Fontanarrosa’s hilarious football stories or how to love a ball above all else | Culture


Argentina, football and literature. A holy trinity that has had for its faithful the writer Roberto Fontanarrosa as one of its most luminous apostles. Cartoonist, publicist, creative advisor to Les Luthiers, short story writer, novelist and, above all things, fan of Rosario Central, the popular Argentine soccer club that was born in 1889 from a group of employees of the Central Railway. Fontanarrosa died in 2007, at age 61, from amyotrophic lateral sclerosis (ALS); his literature remained, which now returns, luckily for football fans, with the book Pure football (geoPlaneta), which brings together 24 of his stories about this sport, published between 1977 and 2007 in several books and in the press. In the prologue, journalist Enric González makes it clear when he elevates him as “the greatest and funniest football writer.”

Former soccer player Jorge Valdano, who enjoyed their friendship, agrees with this assessment and highlights, in a telephone conversation, that “the most interesting thing about his stories is that he took the symbolic to the real, he knew how to dig and extract every last sensation from a player.” or from an amateur.” El Negro, as he was known, got with great ease into the skin of the forward who was going to take a penalty or a free kick that could give victory in the last minute, not to mention that of the fan who was suffering or enjoying the steps.

What Fontanarrosa undoubtedly achieves is laughter. It was truly what interested him and not literary glories. “I do not aspire to the Nobel Prize in Literature. I consider myself very well paid when someone comes up to me and says: ‘I laughed my ass off at your book,’ he said. The stories now collected show a crazy and delirious world of football, shaped with the language of the street, of fans, of sports journalists, of conversations in a bowling alley. “He was an extraordinary person inside an ordinary container who turned everything into laughter,” says Valdano.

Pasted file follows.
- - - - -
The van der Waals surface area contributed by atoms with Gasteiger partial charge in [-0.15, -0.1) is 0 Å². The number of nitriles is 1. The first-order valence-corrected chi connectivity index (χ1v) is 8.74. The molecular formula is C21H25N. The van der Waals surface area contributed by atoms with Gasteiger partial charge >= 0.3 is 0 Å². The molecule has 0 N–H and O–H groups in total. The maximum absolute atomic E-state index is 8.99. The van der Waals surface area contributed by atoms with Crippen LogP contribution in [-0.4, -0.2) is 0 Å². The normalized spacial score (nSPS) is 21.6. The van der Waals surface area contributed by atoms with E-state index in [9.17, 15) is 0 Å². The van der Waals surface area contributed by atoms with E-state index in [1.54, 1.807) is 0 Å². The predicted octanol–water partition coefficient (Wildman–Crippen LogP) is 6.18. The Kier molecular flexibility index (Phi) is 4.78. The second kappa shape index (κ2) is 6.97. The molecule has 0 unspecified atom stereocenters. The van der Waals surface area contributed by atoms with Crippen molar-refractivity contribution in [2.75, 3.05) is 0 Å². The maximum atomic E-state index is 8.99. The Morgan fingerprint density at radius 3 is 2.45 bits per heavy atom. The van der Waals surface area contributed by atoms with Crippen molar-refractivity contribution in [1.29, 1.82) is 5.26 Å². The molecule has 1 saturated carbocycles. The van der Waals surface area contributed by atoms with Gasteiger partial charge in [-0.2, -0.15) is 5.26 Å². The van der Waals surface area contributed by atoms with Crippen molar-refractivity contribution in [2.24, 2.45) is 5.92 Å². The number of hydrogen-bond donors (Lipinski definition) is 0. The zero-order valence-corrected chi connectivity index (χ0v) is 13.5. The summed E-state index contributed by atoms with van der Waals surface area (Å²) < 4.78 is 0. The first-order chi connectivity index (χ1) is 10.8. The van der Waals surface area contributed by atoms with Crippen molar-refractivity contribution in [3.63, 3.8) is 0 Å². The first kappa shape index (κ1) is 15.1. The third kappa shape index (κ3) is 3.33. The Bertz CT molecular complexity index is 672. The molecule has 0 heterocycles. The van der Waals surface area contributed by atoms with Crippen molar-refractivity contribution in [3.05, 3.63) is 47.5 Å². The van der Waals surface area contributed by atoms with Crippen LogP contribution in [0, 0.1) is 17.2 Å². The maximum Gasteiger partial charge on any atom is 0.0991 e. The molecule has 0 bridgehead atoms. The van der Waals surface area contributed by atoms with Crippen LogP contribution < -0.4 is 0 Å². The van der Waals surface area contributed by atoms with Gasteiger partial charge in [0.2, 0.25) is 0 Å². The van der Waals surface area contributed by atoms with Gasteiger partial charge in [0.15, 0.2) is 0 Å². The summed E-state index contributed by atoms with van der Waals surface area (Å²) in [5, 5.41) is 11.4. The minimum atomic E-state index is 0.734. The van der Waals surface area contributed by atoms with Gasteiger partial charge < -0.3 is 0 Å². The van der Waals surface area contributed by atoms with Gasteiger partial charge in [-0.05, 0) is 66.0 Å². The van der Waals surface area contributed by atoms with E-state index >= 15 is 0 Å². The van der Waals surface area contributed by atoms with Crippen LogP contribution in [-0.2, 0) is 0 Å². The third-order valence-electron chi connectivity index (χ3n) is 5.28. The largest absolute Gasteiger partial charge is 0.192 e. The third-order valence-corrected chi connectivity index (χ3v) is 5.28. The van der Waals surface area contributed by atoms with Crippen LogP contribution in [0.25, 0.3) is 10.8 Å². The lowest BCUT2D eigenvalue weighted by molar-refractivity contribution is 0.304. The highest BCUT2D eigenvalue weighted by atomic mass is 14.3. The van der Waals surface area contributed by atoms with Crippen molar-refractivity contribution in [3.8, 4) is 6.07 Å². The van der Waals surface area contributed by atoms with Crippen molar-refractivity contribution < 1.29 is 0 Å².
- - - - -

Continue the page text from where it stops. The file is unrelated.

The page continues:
His most famous story and, perhaps, the most hilarious, is ‘December 19, 1971’, also known as ‘El Viejo Casale’, in which a group of Central fans, before the Rosario’s greatest rivalry match against the most inimitable Newell’s Old Boys (of which Valdano is a fan and in which he played) decide to repeat all kinds of rituals that on previous occasions brought them luck and thus scare away the mufa, the jinx.

The Argentine writer Roberto Fontanarrosa, in 2001.
The Argentine writer Roberto Fontanarrosa, in 2001.Gorka Lejarcegi

However, to exorcise the everlasting humiliation that a hypothetical defeat would entail, they discover a certainty that will make them invincible. One of the boys remembers meeting an old man with a heart condition who claims to have never seen Los Canallas, as he is nicknamed, Rosario Central, lose in the stadium. What can be done to force him to go to the countryside, even though he doesn’t want to because of his fragile health? “That was when we decided to kidnap,” says the narrator. What happens in the following pages are nerves, joy, ecstasy…